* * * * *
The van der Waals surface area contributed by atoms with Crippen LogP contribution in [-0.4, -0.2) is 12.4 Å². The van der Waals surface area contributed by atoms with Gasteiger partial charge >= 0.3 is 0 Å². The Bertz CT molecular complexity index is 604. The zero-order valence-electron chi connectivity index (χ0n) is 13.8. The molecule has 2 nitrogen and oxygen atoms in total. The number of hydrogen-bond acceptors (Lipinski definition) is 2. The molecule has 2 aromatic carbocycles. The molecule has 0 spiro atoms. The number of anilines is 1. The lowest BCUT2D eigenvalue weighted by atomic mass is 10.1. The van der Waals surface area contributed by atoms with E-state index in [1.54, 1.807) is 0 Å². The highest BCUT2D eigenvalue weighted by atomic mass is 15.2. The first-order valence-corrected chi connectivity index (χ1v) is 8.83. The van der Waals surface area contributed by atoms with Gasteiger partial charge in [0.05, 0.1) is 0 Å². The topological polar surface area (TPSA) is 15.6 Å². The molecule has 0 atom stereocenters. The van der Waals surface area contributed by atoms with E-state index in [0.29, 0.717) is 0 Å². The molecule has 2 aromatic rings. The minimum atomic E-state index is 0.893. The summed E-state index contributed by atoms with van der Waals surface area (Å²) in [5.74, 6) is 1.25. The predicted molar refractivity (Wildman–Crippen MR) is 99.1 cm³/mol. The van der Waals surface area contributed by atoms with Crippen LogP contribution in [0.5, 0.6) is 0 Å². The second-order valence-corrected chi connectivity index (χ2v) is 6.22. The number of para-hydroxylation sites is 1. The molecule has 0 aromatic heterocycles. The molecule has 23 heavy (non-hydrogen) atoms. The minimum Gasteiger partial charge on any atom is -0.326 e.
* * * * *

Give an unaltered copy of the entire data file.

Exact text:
The van der Waals surface area contributed by atoms with Crippen LogP contribution in [-0.4, -0.2) is 12.4 Å². The van der Waals surface area contributed by atoms with Gasteiger partial charge >= 0.3 is 0 Å². The Bertz CT molecular complexity index is 604. The zero-order valence-electron chi connectivity index (χ0n) is 13.8. The molecule has 2 nitrogen and oxygen atoms in total. The number of hydrogen-bond acceptors (Lipinski definition) is 2. The molecule has 2 aromatic carbocycles. The molecule has 0 spiro atoms. The number of anilines is 1. The lowest BCUT2D eigenvalue weighted by atomic mass is 10.1. The van der Waals surface area contributed by atoms with E-state index in [1.54, 1.807) is 0 Å². The highest BCUT2D eigenvalue weighted by atomic mass is 15.2. The first-order valence-corrected chi connectivity index (χ1v) is 8.83. The van der Waals surface area contributed by atoms with Gasteiger partial charge in [0.05, 0.1) is 0 Å². The topological polar surface area (TPSA) is 15.6 Å². The molecule has 0 atom stereocenters. The van der Waals surface area contributed by atoms with E-state index in [0.29, 0.717) is 0 Å². The molecule has 2 aromatic rings. The minimum atomic E-state index is 0.893. The summed E-state index contributed by atoms with van der Waals surface area (Å²) in [5.74, 6) is 1.25. The predicted molar refractivity (Wildman–Crippen MR) is 99.1 cm³/mol. The van der Waals surface area contributed by atoms with Crippen LogP contribution in [0.5, 0.6) is 0 Å². The second-order valence-corrected chi connectivity index (χ2v) is 6.22. The number of para-hydroxylation sites is 1. The molecule has 0 aromatic heterocycles. The molecule has 23 heavy (non-hydrogen) atoms. The minimum Gasteiger partial charge on any atom is -0.326 e.